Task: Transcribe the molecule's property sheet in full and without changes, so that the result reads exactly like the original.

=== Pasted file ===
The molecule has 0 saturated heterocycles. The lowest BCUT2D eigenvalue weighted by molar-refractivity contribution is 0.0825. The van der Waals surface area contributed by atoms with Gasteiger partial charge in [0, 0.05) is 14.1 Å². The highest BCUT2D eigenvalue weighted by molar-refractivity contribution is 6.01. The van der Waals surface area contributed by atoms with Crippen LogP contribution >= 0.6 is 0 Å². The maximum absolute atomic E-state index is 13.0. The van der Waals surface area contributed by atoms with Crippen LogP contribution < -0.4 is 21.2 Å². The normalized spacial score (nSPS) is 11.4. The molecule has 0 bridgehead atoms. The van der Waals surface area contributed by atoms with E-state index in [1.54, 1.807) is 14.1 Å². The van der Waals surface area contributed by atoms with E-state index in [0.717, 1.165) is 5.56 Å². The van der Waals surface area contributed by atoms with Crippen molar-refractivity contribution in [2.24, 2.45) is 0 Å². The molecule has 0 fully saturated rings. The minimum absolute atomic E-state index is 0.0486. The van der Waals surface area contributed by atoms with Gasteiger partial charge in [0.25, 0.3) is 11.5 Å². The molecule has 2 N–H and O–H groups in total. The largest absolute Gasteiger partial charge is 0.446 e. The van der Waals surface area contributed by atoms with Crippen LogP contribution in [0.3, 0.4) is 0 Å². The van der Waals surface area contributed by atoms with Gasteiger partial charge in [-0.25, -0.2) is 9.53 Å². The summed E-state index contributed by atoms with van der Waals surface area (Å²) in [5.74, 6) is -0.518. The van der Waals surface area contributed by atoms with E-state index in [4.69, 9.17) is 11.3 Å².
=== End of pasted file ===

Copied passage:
The molecule has 0 saturated heterocycles. The lowest BCUT2D eigenvalue weighted by molar-refractivity contribution is 0.0825. The van der Waals surface area contributed by atoms with Gasteiger partial charge in [0, 0.05) is 14.1 Å². The highest BCUT2D eigenvalue weighted by molar-refractivity contribution is 6.01. The van der Waals surface area contributed by atoms with Crippen LogP contribution >= 0.6 is 0 Å². The maximum absolute atomic E-state index is 13.0. The van der Waals surface area contributed by atoms with Crippen LogP contribution < -0.4 is 21.2 Å². The normalized spacial score (nSPS) is 11.4. The molecule has 0 bridgehead atoms. The van der Waals surface area contributed by atoms with E-state index in [1.54, 1.807) is 14.1 Å². The van der Waals surface area contributed by atoms with E-state index in [0.717, 1.165) is 5.56 Å². The van der Waals surface area contributed by atoms with Crippen molar-refractivity contribution in [2.24, 2.45) is 0 Å². The molecule has 0 fully saturated rings. The minimum absolute atomic E-state index is 0.0486. The van der Waals surface area contributed by atoms with Gasteiger partial charge in [0.25, 0.3) is 11.5 Å². The molecule has 2 N–H and O–H groups in total. The largest absolute Gasteiger partial charge is 0.446 e. The van der Waals surface area contributed by atoms with Crippen LogP contribution in [0.3, 0.4) is 0 Å². The van der Waals surface area contributed by atoms with Gasteiger partial charge in [-0.25, -0.2) is 9.53 Å². The summed E-state index contributed by atoms with van der Waals surface area (Å²) in [5.74, 6) is -0.518. The van der Waals surface area contributed by atoms with E-state index in [4.69, 9.17) is 11.3 Å².